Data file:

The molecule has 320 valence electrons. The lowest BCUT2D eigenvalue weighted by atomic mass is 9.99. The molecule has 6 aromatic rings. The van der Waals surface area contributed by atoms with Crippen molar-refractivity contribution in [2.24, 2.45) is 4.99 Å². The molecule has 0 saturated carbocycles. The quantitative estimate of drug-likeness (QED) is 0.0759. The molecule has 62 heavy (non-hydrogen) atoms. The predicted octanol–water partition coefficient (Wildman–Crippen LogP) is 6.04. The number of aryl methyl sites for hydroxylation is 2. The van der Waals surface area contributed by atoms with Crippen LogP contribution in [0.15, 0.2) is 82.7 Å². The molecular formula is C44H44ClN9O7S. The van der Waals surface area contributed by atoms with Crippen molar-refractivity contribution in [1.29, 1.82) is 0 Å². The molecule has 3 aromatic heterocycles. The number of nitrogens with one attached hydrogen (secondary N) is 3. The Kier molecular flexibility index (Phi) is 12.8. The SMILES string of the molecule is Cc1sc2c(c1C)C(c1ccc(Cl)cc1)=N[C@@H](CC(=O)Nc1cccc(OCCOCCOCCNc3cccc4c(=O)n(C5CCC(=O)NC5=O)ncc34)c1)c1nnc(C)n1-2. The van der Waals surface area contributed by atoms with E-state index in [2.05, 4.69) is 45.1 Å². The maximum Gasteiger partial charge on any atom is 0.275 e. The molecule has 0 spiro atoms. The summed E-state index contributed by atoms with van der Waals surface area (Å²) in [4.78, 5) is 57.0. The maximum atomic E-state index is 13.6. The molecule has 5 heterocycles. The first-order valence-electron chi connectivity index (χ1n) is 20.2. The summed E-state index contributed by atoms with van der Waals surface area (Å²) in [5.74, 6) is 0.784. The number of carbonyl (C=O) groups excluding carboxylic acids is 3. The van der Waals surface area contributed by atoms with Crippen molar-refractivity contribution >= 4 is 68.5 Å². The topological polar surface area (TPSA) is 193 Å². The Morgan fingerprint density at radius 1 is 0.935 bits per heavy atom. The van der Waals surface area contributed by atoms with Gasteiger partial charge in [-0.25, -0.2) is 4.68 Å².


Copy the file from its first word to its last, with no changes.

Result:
The molecule has 320 valence electrons. The lowest BCUT2D eigenvalue weighted by atomic mass is 9.99. The molecule has 6 aromatic rings. The van der Waals surface area contributed by atoms with Crippen molar-refractivity contribution in [2.24, 2.45) is 4.99 Å². The molecule has 0 saturated carbocycles. The quantitative estimate of drug-likeness (QED) is 0.0759. The molecule has 62 heavy (non-hydrogen) atoms. The predicted octanol–water partition coefficient (Wildman–Crippen LogP) is 6.04. The number of aryl methyl sites for hydroxylation is 2. The van der Waals surface area contributed by atoms with Crippen LogP contribution in [0.15, 0.2) is 82.7 Å². The molecular formula is C44H44ClN9O7S. The van der Waals surface area contributed by atoms with Crippen molar-refractivity contribution in [1.29, 1.82) is 0 Å². The molecule has 3 aromatic heterocycles. The number of nitrogens with one attached hydrogen (secondary N) is 3. The Kier molecular flexibility index (Phi) is 12.8. The SMILES string of the molecule is Cc1sc2c(c1C)C(c1ccc(Cl)cc1)=N[C@@H](CC(=O)Nc1cccc(OCCOCCOCCNc3cccc4c(=O)n(C5CCC(=O)NC5=O)ncc34)c1)c1nnc(C)n1-2. The van der Waals surface area contributed by atoms with E-state index in [2.05, 4.69) is 45.1 Å². The maximum Gasteiger partial charge on any atom is 0.275 e. The molecule has 0 spiro atoms. The summed E-state index contributed by atoms with van der Waals surface area (Å²) in [4.78, 5) is 57.0. The maximum atomic E-state index is 13.6. The molecule has 5 heterocycles. The first-order valence-electron chi connectivity index (χ1n) is 20.2. The summed E-state index contributed by atoms with van der Waals surface area (Å²) in [5.74, 6) is 0.784. The number of carbonyl (C=O) groups excluding carboxylic acids is 3. The van der Waals surface area contributed by atoms with Crippen molar-refractivity contribution >= 4 is 68.5 Å². The topological polar surface area (TPSA) is 193 Å². The Morgan fingerprint density at radius 1 is 0.935 bits per heavy atom. The van der Waals surface area contributed by atoms with Gasteiger partial charge in [-0.25, -0.2) is 4.68 Å².